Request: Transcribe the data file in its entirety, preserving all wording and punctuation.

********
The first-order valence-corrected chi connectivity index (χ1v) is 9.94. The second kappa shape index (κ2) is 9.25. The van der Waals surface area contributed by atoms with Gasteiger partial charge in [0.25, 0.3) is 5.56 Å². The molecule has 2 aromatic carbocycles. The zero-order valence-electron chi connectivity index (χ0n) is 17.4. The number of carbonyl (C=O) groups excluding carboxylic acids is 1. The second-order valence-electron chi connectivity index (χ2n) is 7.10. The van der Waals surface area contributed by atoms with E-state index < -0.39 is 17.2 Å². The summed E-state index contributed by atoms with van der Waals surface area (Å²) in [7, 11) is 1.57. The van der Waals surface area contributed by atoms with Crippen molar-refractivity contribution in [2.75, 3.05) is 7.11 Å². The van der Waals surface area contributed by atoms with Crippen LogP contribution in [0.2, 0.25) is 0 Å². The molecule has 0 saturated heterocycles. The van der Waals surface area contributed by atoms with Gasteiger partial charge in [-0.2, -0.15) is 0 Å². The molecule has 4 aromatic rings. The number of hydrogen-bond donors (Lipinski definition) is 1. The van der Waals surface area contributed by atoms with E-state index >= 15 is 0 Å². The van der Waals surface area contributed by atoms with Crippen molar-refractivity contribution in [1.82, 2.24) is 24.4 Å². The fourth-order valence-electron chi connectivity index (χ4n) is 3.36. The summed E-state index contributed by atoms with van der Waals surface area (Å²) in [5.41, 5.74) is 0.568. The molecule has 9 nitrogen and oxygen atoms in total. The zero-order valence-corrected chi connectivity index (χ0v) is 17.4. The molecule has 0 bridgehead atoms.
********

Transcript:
The first-order valence-corrected chi connectivity index (χ1v) is 9.94. The second kappa shape index (κ2) is 9.25. The van der Waals surface area contributed by atoms with Gasteiger partial charge in [0.25, 0.3) is 5.56 Å². The molecule has 2 aromatic carbocycles. The zero-order valence-electron chi connectivity index (χ0n) is 17.4. The number of carbonyl (C=O) groups excluding carboxylic acids is 1. The second-order valence-electron chi connectivity index (χ2n) is 7.10. The van der Waals surface area contributed by atoms with E-state index < -0.39 is 17.2 Å². The summed E-state index contributed by atoms with van der Waals surface area (Å²) in [7, 11) is 1.57. The van der Waals surface area contributed by atoms with Crippen molar-refractivity contribution in [2.75, 3.05) is 7.11 Å². The van der Waals surface area contributed by atoms with Crippen LogP contribution in [0.2, 0.25) is 0 Å². The molecule has 0 saturated heterocycles. The van der Waals surface area contributed by atoms with Gasteiger partial charge in [-0.2, -0.15) is 0 Å². The molecule has 4 aromatic rings. The number of hydrogen-bond donors (Lipinski definition) is 1. The van der Waals surface area contributed by atoms with E-state index >= 15 is 0 Å². The van der Waals surface area contributed by atoms with Crippen molar-refractivity contribution in [1.82, 2.24) is 24.4 Å². The fourth-order valence-electron chi connectivity index (χ4n) is 3.36. The summed E-state index contributed by atoms with van der Waals surface area (Å²) in [5.41, 5.74) is 0.568. The molecule has 9 nitrogen and oxygen atoms in total. The zero-order valence-corrected chi connectivity index (χ0v) is 17.4. The molecule has 0 bridgehead atoms.